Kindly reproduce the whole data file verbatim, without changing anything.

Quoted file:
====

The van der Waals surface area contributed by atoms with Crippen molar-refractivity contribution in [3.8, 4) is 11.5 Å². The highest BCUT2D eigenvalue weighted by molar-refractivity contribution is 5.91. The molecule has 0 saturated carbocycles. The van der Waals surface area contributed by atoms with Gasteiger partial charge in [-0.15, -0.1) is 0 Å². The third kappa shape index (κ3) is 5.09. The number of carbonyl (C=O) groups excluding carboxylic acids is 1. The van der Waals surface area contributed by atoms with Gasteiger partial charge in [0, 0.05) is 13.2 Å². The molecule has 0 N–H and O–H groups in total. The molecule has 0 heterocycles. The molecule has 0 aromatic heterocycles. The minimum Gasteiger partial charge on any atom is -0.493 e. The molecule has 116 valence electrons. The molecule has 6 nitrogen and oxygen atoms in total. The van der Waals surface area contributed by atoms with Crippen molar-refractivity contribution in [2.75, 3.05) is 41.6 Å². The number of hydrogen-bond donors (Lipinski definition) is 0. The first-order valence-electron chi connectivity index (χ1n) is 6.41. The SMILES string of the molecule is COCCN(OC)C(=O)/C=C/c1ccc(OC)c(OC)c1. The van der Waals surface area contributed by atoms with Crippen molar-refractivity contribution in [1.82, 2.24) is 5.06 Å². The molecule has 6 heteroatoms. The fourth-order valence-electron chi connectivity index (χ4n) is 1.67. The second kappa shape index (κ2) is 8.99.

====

The van der Waals surface area contributed by atoms with Crippen molar-refractivity contribution in [3.8, 4) is 11.5 Å². The highest BCUT2D eigenvalue weighted by molar-refractivity contribution is 5.91. The molecule has 0 saturated carbocycles. The van der Waals surface area contributed by atoms with Gasteiger partial charge in [-0.15, -0.1) is 0 Å². The third kappa shape index (κ3) is 5.09. The number of carbonyl (C=O) groups excluding carboxylic acids is 1. The van der Waals surface area contributed by atoms with Gasteiger partial charge in [0, 0.05) is 13.2 Å². The molecule has 0 N–H and O–H groups in total. The molecule has 0 heterocycles. The molecule has 0 aromatic heterocycles. The minimum Gasteiger partial charge on any atom is -0.493 e. The molecule has 116 valence electrons. The molecule has 6 nitrogen and oxygen atoms in total. The van der Waals surface area contributed by atoms with Crippen molar-refractivity contribution in [2.75, 3.05) is 41.6 Å². The number of hydrogen-bond donors (Lipinski definition) is 0. The first-order valence-electron chi connectivity index (χ1n) is 6.41. The SMILES string of the molecule is COCCN(OC)C(=O)/C=C/c1ccc(OC)c(OC)c1. The van der Waals surface area contributed by atoms with Crippen molar-refractivity contribution in [1.82, 2.24) is 5.06 Å². The molecule has 6 heteroatoms. The fourth-order valence-electron chi connectivity index (χ4n) is 1.67. The second kappa shape index (κ2) is 8.99.